Firstly, make sure that the discussions about care and what’s required include your loved one, wherever possible. Their wishes should be considered in every case, even when a decision has to be made that they might not like. Even having some input is better than feeling that family members are taking everything away from them, as it offers some sense of control and influence. As much as their condition makes it possible, allow them that input.
Sometimes the very act of having a conversation about care can be therapeutic. The shift to full-time care can be particularly difficult, so take it one step at a time and be openly communicative with your senior family member at every possible stage.
There are various levels of support you can receive in caregiving, from a few tasks being taken care of on your behalf to a complete home care solution.
From your task list created in the earlier section, start with the tasks that you know will be toughest to achieve based on your skills and schedule, then make sure you seek out qualified help to get them done. This could be anything from getting evening meals delivered because you can’t get out of work quickly enough to cook, to having an care provider check in during the early morning when you can’t be around to set up the day.
A professional home care provider will cover all kinds of services. The kind of service – whether agency or individual, medical professional or home health assistant – will depend entirely on the requirements of your senior family member and the availability of secondary caregivers in the form of other friends and family. You might only need a few hours help a week at first, but that requirement could grow and already having a caregiver on hand whom you trust will make the transition that much easier.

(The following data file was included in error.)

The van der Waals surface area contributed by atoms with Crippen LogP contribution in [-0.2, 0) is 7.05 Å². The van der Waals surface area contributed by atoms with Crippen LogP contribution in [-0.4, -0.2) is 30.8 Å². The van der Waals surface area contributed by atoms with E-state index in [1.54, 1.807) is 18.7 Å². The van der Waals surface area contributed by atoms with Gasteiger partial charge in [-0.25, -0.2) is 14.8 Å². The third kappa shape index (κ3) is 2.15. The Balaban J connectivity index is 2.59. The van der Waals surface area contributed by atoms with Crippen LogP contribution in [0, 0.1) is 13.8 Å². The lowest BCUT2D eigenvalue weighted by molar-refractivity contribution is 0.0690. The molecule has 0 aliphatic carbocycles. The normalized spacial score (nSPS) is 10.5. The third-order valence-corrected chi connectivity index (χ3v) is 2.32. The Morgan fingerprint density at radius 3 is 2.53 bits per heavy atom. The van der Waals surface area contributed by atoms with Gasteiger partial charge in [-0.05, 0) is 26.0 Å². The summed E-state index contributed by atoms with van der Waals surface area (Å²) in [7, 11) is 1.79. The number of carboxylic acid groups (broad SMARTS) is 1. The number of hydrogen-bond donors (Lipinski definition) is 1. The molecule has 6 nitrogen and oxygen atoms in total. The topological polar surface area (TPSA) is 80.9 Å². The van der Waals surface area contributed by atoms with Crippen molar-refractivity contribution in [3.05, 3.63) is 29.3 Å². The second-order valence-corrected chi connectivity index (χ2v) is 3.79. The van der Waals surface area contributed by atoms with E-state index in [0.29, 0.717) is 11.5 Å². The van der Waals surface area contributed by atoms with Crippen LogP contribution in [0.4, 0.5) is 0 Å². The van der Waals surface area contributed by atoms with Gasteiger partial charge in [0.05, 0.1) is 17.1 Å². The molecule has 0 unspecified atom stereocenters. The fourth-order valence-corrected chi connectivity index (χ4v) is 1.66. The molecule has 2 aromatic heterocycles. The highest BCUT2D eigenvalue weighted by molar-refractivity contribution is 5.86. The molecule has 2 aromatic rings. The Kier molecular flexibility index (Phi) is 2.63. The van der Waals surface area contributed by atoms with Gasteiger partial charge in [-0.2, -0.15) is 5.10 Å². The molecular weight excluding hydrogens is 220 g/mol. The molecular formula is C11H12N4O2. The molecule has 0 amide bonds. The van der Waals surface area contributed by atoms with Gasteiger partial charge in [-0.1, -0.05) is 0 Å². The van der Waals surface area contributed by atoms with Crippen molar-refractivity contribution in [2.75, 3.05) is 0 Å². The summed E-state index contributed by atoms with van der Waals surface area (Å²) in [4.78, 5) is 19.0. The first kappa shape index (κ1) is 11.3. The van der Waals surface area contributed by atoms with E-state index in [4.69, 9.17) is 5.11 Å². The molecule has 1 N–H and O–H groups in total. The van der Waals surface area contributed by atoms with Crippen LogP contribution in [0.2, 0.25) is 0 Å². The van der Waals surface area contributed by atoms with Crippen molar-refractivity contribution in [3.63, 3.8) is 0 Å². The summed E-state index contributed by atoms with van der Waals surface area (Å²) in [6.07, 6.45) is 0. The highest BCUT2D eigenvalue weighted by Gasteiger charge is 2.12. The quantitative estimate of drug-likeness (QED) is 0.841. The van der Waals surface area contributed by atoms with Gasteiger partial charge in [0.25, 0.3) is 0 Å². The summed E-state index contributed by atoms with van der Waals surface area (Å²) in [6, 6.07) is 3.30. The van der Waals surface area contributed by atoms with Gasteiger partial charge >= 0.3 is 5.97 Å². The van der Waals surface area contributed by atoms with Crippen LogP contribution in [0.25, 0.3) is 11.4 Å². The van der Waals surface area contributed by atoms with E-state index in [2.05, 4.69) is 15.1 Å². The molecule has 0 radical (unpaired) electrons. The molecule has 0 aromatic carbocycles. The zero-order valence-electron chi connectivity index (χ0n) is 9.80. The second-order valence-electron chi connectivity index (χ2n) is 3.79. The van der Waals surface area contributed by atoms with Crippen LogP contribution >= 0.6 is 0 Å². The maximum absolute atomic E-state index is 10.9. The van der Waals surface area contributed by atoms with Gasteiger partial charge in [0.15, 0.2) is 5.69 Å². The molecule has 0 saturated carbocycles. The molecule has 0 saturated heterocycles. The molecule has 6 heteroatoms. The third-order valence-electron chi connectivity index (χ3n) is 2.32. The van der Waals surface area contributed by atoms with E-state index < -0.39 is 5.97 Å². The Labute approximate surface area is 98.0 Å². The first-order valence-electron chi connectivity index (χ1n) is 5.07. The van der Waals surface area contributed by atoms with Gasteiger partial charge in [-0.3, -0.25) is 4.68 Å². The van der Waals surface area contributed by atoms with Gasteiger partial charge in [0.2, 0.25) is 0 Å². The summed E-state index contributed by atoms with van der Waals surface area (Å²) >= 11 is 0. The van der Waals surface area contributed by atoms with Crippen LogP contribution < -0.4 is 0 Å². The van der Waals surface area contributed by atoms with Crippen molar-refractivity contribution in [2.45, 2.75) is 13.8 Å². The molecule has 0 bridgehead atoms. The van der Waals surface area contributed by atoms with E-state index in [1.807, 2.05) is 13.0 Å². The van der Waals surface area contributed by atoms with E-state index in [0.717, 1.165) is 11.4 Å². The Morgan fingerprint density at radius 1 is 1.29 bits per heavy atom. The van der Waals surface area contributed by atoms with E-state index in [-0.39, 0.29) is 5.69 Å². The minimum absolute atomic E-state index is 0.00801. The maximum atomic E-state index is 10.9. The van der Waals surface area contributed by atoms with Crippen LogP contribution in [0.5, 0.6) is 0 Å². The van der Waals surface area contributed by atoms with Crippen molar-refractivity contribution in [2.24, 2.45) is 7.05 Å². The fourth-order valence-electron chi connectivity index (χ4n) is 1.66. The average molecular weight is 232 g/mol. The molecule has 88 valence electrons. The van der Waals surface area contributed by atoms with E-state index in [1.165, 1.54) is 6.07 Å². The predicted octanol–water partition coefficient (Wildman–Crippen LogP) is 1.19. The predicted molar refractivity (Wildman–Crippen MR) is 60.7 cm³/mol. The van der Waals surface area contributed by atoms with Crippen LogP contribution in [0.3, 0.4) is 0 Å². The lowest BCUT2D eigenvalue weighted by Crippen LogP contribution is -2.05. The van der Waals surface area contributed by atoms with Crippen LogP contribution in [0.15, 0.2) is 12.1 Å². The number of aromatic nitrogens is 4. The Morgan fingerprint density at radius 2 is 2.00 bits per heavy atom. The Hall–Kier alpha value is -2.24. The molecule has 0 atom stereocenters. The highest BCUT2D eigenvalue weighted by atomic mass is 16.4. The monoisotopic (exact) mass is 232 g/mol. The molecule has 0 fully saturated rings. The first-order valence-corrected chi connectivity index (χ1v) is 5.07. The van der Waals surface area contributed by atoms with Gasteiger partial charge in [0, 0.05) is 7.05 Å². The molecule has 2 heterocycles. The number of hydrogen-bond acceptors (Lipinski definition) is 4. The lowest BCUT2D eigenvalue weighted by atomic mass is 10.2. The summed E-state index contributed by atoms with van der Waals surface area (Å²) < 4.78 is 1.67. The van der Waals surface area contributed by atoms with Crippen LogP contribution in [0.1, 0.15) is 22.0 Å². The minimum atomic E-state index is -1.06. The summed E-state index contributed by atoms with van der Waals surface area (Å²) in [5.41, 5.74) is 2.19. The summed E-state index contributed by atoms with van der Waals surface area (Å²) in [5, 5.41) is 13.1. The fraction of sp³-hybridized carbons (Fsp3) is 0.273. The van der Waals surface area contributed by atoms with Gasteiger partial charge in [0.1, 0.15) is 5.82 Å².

Even with the many treatments and care options available, the most important thing to remember about caring for a parent into their senior years is communication.
Professional caregiver Nancy L. Kriseman has the following words of wisdom:
“Embracing a healing presence requires you to just be in the moment together.”
As you take on a new set of care duties, it’s important to keep in mind that this person is family first, patient or dependent second. Talk to them as you always have, play games, read, laugh and cry with him or her. Enjoy all the regular activities you have throughout their life, as much as their condition allows it.
Old age raises all kinds of health problems and challenges, but they need not remove the fullness of life from the things you love to do with your senior.
As our family members age, that all-important quality of life is increasingly based on the care you can provide – personally or with the help of a professional – and the experiences you help them have.
We know you will give everything to the care of your senior family member, but make sure that in doing so you don’t overlook the importance of celebrating the life and memorable moments you have experienced together.